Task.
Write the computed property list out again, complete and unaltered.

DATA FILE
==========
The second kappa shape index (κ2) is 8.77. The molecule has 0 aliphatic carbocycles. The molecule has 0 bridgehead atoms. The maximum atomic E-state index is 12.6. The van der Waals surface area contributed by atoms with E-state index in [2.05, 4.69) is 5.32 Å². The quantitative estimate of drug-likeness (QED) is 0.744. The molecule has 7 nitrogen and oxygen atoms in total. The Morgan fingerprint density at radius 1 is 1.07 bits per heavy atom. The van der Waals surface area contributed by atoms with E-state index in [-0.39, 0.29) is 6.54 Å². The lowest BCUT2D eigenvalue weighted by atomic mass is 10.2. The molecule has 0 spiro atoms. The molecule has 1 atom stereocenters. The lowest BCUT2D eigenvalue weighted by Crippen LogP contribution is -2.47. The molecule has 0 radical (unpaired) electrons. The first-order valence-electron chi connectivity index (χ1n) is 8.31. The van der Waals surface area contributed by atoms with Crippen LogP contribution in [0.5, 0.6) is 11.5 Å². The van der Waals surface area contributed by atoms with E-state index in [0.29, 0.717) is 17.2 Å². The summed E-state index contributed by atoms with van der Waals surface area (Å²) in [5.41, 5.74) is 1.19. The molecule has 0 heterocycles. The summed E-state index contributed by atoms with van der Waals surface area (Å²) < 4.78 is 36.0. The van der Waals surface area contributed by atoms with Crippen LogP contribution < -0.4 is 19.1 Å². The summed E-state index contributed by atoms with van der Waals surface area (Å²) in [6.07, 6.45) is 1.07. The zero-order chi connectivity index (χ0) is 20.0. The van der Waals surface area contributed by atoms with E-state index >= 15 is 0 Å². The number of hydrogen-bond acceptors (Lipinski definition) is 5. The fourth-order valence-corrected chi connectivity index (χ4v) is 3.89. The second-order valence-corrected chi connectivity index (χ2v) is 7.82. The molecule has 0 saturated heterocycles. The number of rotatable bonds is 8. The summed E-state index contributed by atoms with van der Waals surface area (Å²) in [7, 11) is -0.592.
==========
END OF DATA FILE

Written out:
The second kappa shape index (κ2) is 8.77. The molecule has 0 aliphatic carbocycles. The molecule has 0 bridgehead atoms. The maximum atomic E-state index is 12.6. The van der Waals surface area contributed by atoms with E-state index in [2.05, 4.69) is 5.32 Å². The quantitative estimate of drug-likeness (QED) is 0.744. The molecule has 7 nitrogen and oxygen atoms in total. The Morgan fingerprint density at radius 1 is 1.07 bits per heavy atom. The van der Waals surface area contributed by atoms with E-state index in [-0.39, 0.29) is 6.54 Å². The lowest BCUT2D eigenvalue weighted by atomic mass is 10.2. The molecule has 0 spiro atoms. The molecule has 1 atom stereocenters. The lowest BCUT2D eigenvalue weighted by Crippen LogP contribution is -2.47. The molecule has 0 radical (unpaired) electrons. The first-order valence-electron chi connectivity index (χ1n) is 8.31. The van der Waals surface area contributed by atoms with Crippen LogP contribution in [0.5, 0.6) is 11.5 Å². The van der Waals surface area contributed by atoms with E-state index in [0.29, 0.717) is 17.2 Å². The summed E-state index contributed by atoms with van der Waals surface area (Å²) in [5.41, 5.74) is 1.19. The molecule has 0 heterocycles. The summed E-state index contributed by atoms with van der Waals surface area (Å²) < 4.78 is 36.0. The van der Waals surface area contributed by atoms with Crippen LogP contribution < -0.4 is 19.1 Å². The summed E-state index contributed by atoms with van der Waals surface area (Å²) in [6.07, 6.45) is 1.07. The zero-order chi connectivity index (χ0) is 20.0. The van der Waals surface area contributed by atoms with E-state index >= 15 is 0 Å². The number of hydrogen-bond acceptors (Lipinski definition) is 5. The fourth-order valence-corrected chi connectivity index (χ4v) is 3.89. The second-order valence-corrected chi connectivity index (χ2v) is 7.82. The molecule has 0 saturated heterocycles. The number of rotatable bonds is 8. The summed E-state index contributed by atoms with van der Waals surface area (Å²) in [7, 11) is -0.592.